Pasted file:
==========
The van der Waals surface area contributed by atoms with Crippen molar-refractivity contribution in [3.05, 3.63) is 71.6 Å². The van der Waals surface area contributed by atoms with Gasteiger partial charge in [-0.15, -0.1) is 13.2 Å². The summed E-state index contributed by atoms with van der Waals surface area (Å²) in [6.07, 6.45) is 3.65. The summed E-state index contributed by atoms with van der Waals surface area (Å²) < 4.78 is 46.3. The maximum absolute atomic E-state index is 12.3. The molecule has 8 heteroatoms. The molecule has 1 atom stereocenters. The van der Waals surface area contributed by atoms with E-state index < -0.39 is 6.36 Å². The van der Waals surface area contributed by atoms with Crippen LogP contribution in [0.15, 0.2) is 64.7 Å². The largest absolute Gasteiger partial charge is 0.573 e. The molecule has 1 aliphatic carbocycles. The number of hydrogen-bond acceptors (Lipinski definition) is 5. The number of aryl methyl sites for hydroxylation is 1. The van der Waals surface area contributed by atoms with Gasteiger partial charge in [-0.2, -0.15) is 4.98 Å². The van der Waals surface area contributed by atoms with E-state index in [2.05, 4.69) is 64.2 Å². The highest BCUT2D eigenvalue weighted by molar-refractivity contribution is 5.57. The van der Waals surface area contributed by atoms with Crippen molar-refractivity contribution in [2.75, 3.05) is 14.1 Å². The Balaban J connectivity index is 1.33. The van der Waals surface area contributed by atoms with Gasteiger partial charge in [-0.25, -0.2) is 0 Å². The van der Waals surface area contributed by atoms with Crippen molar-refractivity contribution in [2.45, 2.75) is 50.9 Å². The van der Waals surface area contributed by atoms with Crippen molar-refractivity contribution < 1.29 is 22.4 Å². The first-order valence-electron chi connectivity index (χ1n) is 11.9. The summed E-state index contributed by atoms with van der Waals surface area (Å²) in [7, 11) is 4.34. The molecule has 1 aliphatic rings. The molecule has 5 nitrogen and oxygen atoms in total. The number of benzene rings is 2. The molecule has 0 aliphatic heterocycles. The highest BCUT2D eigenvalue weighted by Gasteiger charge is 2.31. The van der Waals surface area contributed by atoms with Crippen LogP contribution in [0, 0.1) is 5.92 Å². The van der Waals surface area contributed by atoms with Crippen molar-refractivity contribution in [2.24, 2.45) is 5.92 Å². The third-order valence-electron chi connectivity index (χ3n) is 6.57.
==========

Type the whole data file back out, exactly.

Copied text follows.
The van der Waals surface area contributed by atoms with Crippen molar-refractivity contribution in [3.05, 3.63) is 71.6 Å². The van der Waals surface area contributed by atoms with Gasteiger partial charge in [-0.15, -0.1) is 13.2 Å². The summed E-state index contributed by atoms with van der Waals surface area (Å²) in [6.07, 6.45) is 3.65. The summed E-state index contributed by atoms with van der Waals surface area (Å²) < 4.78 is 46.3. The maximum absolute atomic E-state index is 12.3. The molecule has 8 heteroatoms. The molecule has 1 atom stereocenters. The van der Waals surface area contributed by atoms with E-state index < -0.39 is 6.36 Å². The van der Waals surface area contributed by atoms with Crippen LogP contribution in [0.15, 0.2) is 64.7 Å². The largest absolute Gasteiger partial charge is 0.573 e. The molecule has 1 aliphatic carbocycles. The number of hydrogen-bond acceptors (Lipinski definition) is 5. The number of aryl methyl sites for hydroxylation is 1. The van der Waals surface area contributed by atoms with Gasteiger partial charge in [-0.2, -0.15) is 4.98 Å². The van der Waals surface area contributed by atoms with E-state index in [2.05, 4.69) is 64.2 Å². The highest BCUT2D eigenvalue weighted by molar-refractivity contribution is 5.57. The van der Waals surface area contributed by atoms with Crippen molar-refractivity contribution in [2.75, 3.05) is 14.1 Å². The Balaban J connectivity index is 1.33. The van der Waals surface area contributed by atoms with Gasteiger partial charge in [-0.25, -0.2) is 0 Å². The van der Waals surface area contributed by atoms with Crippen molar-refractivity contribution in [2.45, 2.75) is 50.9 Å². The van der Waals surface area contributed by atoms with Crippen molar-refractivity contribution < 1.29 is 22.4 Å². The first-order valence-electron chi connectivity index (χ1n) is 11.9. The summed E-state index contributed by atoms with van der Waals surface area (Å²) in [7, 11) is 4.34. The molecule has 1 aliphatic rings. The molecule has 5 nitrogen and oxygen atoms in total. The number of benzene rings is 2. The molecule has 0 aliphatic heterocycles. The highest BCUT2D eigenvalue weighted by Gasteiger charge is 2.31. The van der Waals surface area contributed by atoms with Crippen LogP contribution in [0, 0.1) is 5.92 Å². The van der Waals surface area contributed by atoms with Crippen molar-refractivity contribution in [2.24, 2.45) is 5.92 Å². The third-order valence-electron chi connectivity index (χ3n) is 6.57.